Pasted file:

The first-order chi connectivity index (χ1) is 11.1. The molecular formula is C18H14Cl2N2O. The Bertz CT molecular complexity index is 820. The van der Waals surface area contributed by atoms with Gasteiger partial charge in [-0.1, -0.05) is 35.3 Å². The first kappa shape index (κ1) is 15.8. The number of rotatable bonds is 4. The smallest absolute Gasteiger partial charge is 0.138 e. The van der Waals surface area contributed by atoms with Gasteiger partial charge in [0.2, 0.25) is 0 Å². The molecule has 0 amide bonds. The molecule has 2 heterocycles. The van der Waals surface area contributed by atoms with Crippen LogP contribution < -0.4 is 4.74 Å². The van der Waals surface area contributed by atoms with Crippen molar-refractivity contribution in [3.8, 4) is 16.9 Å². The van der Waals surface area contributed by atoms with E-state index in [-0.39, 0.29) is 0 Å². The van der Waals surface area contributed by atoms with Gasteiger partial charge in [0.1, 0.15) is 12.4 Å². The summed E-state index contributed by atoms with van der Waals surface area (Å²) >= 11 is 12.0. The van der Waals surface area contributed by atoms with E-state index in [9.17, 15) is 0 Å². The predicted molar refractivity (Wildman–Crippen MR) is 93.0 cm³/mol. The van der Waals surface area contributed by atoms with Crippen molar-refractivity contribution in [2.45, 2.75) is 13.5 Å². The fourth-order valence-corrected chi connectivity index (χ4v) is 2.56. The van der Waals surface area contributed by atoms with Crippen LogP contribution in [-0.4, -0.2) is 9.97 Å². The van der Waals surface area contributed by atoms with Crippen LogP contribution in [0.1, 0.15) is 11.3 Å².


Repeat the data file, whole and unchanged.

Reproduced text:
The first-order chi connectivity index (χ1) is 11.1. The molecular formula is C18H14Cl2N2O. The Bertz CT molecular complexity index is 820. The van der Waals surface area contributed by atoms with Gasteiger partial charge in [-0.1, -0.05) is 35.3 Å². The first kappa shape index (κ1) is 15.8. The number of rotatable bonds is 4. The smallest absolute Gasteiger partial charge is 0.138 e. The van der Waals surface area contributed by atoms with Gasteiger partial charge in [0.2, 0.25) is 0 Å². The molecule has 0 amide bonds. The molecule has 2 heterocycles. The van der Waals surface area contributed by atoms with Crippen LogP contribution < -0.4 is 4.74 Å². The van der Waals surface area contributed by atoms with Crippen molar-refractivity contribution in [3.8, 4) is 16.9 Å². The van der Waals surface area contributed by atoms with E-state index in [-0.39, 0.29) is 0 Å². The van der Waals surface area contributed by atoms with Gasteiger partial charge in [0.1, 0.15) is 12.4 Å². The summed E-state index contributed by atoms with van der Waals surface area (Å²) >= 11 is 12.0. The van der Waals surface area contributed by atoms with E-state index in [9.17, 15) is 0 Å². The predicted molar refractivity (Wildman–Crippen MR) is 93.0 cm³/mol. The van der Waals surface area contributed by atoms with Crippen molar-refractivity contribution in [2.45, 2.75) is 13.5 Å². The fourth-order valence-corrected chi connectivity index (χ4v) is 2.56. The van der Waals surface area contributed by atoms with Crippen LogP contribution in [-0.4, -0.2) is 9.97 Å². The van der Waals surface area contributed by atoms with Crippen LogP contribution in [0.1, 0.15) is 11.3 Å².